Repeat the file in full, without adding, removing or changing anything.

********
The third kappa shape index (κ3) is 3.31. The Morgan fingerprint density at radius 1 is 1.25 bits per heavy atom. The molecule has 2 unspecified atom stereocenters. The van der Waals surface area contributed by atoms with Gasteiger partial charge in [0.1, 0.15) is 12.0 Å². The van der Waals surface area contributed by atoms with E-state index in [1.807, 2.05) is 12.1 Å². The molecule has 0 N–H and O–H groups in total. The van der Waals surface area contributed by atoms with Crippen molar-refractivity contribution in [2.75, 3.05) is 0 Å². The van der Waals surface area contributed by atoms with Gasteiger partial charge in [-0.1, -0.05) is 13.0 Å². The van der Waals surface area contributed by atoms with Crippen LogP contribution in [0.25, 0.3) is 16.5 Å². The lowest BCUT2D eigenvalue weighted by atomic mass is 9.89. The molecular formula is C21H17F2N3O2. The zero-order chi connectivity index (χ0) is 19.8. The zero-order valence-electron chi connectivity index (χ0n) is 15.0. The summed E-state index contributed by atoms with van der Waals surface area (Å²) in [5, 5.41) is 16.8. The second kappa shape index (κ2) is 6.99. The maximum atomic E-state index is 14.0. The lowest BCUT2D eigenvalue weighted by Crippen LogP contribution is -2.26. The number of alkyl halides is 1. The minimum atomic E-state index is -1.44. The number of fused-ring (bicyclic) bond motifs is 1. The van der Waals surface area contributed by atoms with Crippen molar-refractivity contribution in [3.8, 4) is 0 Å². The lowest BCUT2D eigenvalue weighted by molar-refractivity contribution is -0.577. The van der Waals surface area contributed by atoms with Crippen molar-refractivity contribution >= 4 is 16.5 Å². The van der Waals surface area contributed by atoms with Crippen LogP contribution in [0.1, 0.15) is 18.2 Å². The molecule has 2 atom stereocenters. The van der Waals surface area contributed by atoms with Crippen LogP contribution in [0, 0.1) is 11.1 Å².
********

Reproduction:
The third kappa shape index (κ3) is 3.31. The Morgan fingerprint density at radius 1 is 1.25 bits per heavy atom. The molecule has 2 unspecified atom stereocenters. The van der Waals surface area contributed by atoms with Gasteiger partial charge in [0.1, 0.15) is 12.0 Å². The van der Waals surface area contributed by atoms with E-state index in [1.807, 2.05) is 12.1 Å². The molecule has 0 N–H and O–H groups in total. The van der Waals surface area contributed by atoms with Crippen molar-refractivity contribution in [2.75, 3.05) is 0 Å². The van der Waals surface area contributed by atoms with Gasteiger partial charge in [-0.1, -0.05) is 13.0 Å². The van der Waals surface area contributed by atoms with Crippen LogP contribution in [0.25, 0.3) is 16.5 Å². The lowest BCUT2D eigenvalue weighted by atomic mass is 9.89. The molecular formula is C21H17F2N3O2. The zero-order chi connectivity index (χ0) is 19.8. The zero-order valence-electron chi connectivity index (χ0n) is 15.0. The summed E-state index contributed by atoms with van der Waals surface area (Å²) in [5, 5.41) is 16.8. The second kappa shape index (κ2) is 6.99. The maximum atomic E-state index is 14.0. The lowest BCUT2D eigenvalue weighted by Crippen LogP contribution is -2.26. The number of alkyl halides is 1. The minimum atomic E-state index is -1.44. The number of fused-ring (bicyclic) bond motifs is 1. The van der Waals surface area contributed by atoms with Crippen molar-refractivity contribution in [3.8, 4) is 0 Å². The lowest BCUT2D eigenvalue weighted by molar-refractivity contribution is -0.577. The van der Waals surface area contributed by atoms with Crippen molar-refractivity contribution >= 4 is 16.5 Å². The van der Waals surface area contributed by atoms with Crippen LogP contribution in [0.1, 0.15) is 18.2 Å². The molecule has 2 atom stereocenters. The van der Waals surface area contributed by atoms with Crippen LogP contribution in [0, 0.1) is 11.1 Å².